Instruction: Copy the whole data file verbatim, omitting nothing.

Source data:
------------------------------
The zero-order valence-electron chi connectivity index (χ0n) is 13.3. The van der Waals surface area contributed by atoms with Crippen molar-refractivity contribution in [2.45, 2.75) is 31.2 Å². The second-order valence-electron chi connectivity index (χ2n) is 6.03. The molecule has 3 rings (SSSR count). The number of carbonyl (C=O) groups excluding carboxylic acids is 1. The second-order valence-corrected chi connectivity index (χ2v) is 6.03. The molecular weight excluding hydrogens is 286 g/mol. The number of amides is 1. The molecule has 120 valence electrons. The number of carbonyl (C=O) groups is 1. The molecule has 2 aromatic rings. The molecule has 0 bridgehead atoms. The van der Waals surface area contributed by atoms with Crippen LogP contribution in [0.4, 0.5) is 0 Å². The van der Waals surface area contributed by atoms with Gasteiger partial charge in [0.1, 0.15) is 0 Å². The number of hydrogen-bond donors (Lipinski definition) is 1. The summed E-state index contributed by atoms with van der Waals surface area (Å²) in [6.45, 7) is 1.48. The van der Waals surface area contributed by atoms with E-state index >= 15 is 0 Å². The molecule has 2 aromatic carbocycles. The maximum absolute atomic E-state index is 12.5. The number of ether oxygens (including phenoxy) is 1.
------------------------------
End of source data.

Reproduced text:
The zero-order valence-electron chi connectivity index (χ0n) is 13.3. The van der Waals surface area contributed by atoms with Crippen molar-refractivity contribution in [2.45, 2.75) is 31.2 Å². The second-order valence-electron chi connectivity index (χ2n) is 6.03. The molecule has 3 rings (SSSR count). The number of carbonyl (C=O) groups excluding carboxylic acids is 1. The second-order valence-corrected chi connectivity index (χ2v) is 6.03. The molecular weight excluding hydrogens is 286 g/mol. The number of amides is 1. The molecule has 120 valence electrons. The number of carbonyl (C=O) groups is 1. The molecule has 2 aromatic rings. The molecule has 0 bridgehead atoms. The van der Waals surface area contributed by atoms with Crippen LogP contribution in [0.4, 0.5) is 0 Å². The van der Waals surface area contributed by atoms with Gasteiger partial charge in [0.1, 0.15) is 0 Å². The number of hydrogen-bond donors (Lipinski definition) is 1. The summed E-state index contributed by atoms with van der Waals surface area (Å²) in [6.45, 7) is 1.48. The van der Waals surface area contributed by atoms with E-state index >= 15 is 0 Å². The molecule has 2 aromatic carbocycles. The maximum absolute atomic E-state index is 12.5. The number of ether oxygens (including phenoxy) is 1.